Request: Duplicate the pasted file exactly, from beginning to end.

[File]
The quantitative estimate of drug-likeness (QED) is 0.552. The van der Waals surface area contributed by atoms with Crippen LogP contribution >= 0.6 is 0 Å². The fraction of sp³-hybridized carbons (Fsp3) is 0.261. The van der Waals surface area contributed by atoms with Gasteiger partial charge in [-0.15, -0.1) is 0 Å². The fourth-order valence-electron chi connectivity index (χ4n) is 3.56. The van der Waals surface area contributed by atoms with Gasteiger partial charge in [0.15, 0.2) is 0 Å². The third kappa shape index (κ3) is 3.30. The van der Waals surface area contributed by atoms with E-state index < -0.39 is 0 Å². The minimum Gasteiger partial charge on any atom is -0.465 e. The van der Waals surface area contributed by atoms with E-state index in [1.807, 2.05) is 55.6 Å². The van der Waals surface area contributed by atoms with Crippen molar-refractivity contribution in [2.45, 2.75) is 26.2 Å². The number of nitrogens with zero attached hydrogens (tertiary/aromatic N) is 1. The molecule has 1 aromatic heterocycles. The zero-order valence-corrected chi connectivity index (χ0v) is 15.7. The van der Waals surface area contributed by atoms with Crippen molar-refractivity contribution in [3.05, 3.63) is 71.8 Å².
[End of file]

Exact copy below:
The quantitative estimate of drug-likeness (QED) is 0.552. The van der Waals surface area contributed by atoms with Crippen LogP contribution >= 0.6 is 0 Å². The fraction of sp³-hybridized carbons (Fsp3) is 0.261. The van der Waals surface area contributed by atoms with Gasteiger partial charge in [-0.15, -0.1) is 0 Å². The fourth-order valence-electron chi connectivity index (χ4n) is 3.56. The van der Waals surface area contributed by atoms with Gasteiger partial charge in [0.15, 0.2) is 0 Å². The third kappa shape index (κ3) is 3.30. The van der Waals surface area contributed by atoms with E-state index < -0.39 is 0 Å². The minimum Gasteiger partial charge on any atom is -0.465 e. The van der Waals surface area contributed by atoms with E-state index in [1.807, 2.05) is 55.6 Å². The van der Waals surface area contributed by atoms with Crippen molar-refractivity contribution in [2.45, 2.75) is 26.2 Å². The number of nitrogens with zero attached hydrogens (tertiary/aromatic N) is 1. The molecule has 1 aromatic heterocycles. The zero-order valence-corrected chi connectivity index (χ0v) is 15.7. The van der Waals surface area contributed by atoms with Crippen molar-refractivity contribution in [3.05, 3.63) is 71.8 Å².